WASHINGTON–– U.S. Catholics have mixed feelings about the Vatican’s ideas on how to fix today’s troubled global economy.
The proposals, outlined in a document released Oct. 24, include overhauling the world’s financial systems, establishing a global authority to manage the economy and creating a “world reserve fund” to support poor countries.
Catholic reaction to the document was immediate, with critics and supporters of the ideas issuing statements soon after the document was released in several languages including 18 pages of a provisional translation in English.
The text, “Toward Reforming the International Financial and Monetary Systems in the Context of Global Public Authority,” was prepared by the Pontifical Council for Justice and Peace. The document doesn’t entirely break new ground, because much of it reiterates the development of Catholic thought on economic disparity and need to work for the common good. It highlights encyclicals from Pope John XXIII’s 1963 “Pacem in Terris” (“Peace on Earth”) to Pope Benedict’s 2009 “Caritas in Veritate” (“Charity in Truth”).
Almost 50 years ago, Pope John XXIII spoke of the need to develop some type of universal financial authority to address the growing inequality between the world’s rich and poor. And just two years ago, Pope Benedict called for a rethinking of economics guided not simply by profits but by “an ethics which is people-centered.”
Those who disliked the new document and some of the attention it received were quick to point out that it was not officially signed by Pope Benedict and therefore didn’t have the weight of an encyclical.
Others saw it as a direct link to the current frustration about the economy and speculated that it could be a manifesto of sorts for the Occupy Wall Street movement.
Voices in between acknowledge that the document is consistent with Catholic social teaching. They also note that even though it raises some of the similar themes of the current protesters –– especially the negative impact of excessive greed –– it is hardly jumping on the protestors’ bandwagon.
Bishop Howard J. Hubbard of Albany, N.Y., chairman of the U.S. bishops’ Committee on International Justice and Peace, said the document would “resonate well with those in that movement” but wasn’t meant to coincide with the protests, which began Sept. 7.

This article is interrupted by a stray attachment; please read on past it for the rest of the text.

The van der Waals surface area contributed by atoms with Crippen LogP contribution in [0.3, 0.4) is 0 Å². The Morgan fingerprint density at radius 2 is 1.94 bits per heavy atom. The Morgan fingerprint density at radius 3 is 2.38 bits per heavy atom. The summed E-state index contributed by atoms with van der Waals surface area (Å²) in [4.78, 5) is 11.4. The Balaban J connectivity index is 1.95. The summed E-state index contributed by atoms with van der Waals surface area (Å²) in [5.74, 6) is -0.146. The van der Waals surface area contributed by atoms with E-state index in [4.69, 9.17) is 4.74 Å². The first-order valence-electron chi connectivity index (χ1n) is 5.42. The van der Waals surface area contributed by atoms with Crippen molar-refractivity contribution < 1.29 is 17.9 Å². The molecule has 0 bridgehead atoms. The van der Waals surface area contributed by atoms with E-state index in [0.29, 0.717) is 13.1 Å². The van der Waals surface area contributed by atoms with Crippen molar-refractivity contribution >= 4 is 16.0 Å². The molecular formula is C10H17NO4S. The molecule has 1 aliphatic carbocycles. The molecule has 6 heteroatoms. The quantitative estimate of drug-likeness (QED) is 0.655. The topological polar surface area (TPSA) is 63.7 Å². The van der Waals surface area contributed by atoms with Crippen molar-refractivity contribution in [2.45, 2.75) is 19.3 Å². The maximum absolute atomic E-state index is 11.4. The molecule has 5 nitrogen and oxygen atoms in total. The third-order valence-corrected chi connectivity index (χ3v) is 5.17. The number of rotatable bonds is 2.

In an Oct. 25 interview on “Currents,” an online video production of the Diocese of Brooklyn, N.Y., he said the Vatican’s document “is part of an unfolding discussion that has existed in the church going back to Pope John XXIII.” He also noted that the document was likely “in print and ready to be published long before the Wall Street movement began.”
John Sniegocki, associate professor of Christian ethics at Xavier University in Cincinnati, told Catholic News Service in an Oct. 27 email that he saw the link between the protesters and the document, not because the protesters “are necessarily knowledgeable about Catholic social teaching –– though some certainly are –– or that the Vatican has been directly influenced by the Occupy movement, but rather that both take an honest look at the realities of the world and express deep concern at the inequalities and injustices that they see.”
Similarly, Steve Schneck, director of the Institute for Policy Research & Catholic Studies at The Catholic University of America in Washington, said in a statement that the Vatican document “resonates poignantly within our world’s current atmosphere of frustration and despair over out-of-control economic forces.”
As he sees it, the council’s document does not simply lament “the moral failing behind the current economic crisis” but instead “charts what might be called a Catholic way forward from the present morass.”
And this move forward, according to the document, should be one that links the Catholic social principles of subsidiarity and solidarity. In other words, it should serve the interests of humanity and the common good but only intervening when local and national efforts have failed.
The wording in the document points to the enormity of this task saying: “A long road still needs to be traveled before arriving at the creation of a public authority with universal jurisdiction.”
And in that same vein, at least one commentary suggests taking a long view of this document as well.
An editorial in the Nov. 6 issue of Our Sunday Visitor notes that “for those Catholics willing to consider this document prayerfully, they will understand that its primary assumption is that every individual and every community shares in and is responsible for promoting the common good.”
“We urge all Catholics to read this document and the related encyclicals on social teaching as they prepare themselves for the election year to come,” it continued. “More importantly, we urge all Catholics to take to heart its concern for the voiceless many who share our planet: the suffering, the forgotten and the powerless.”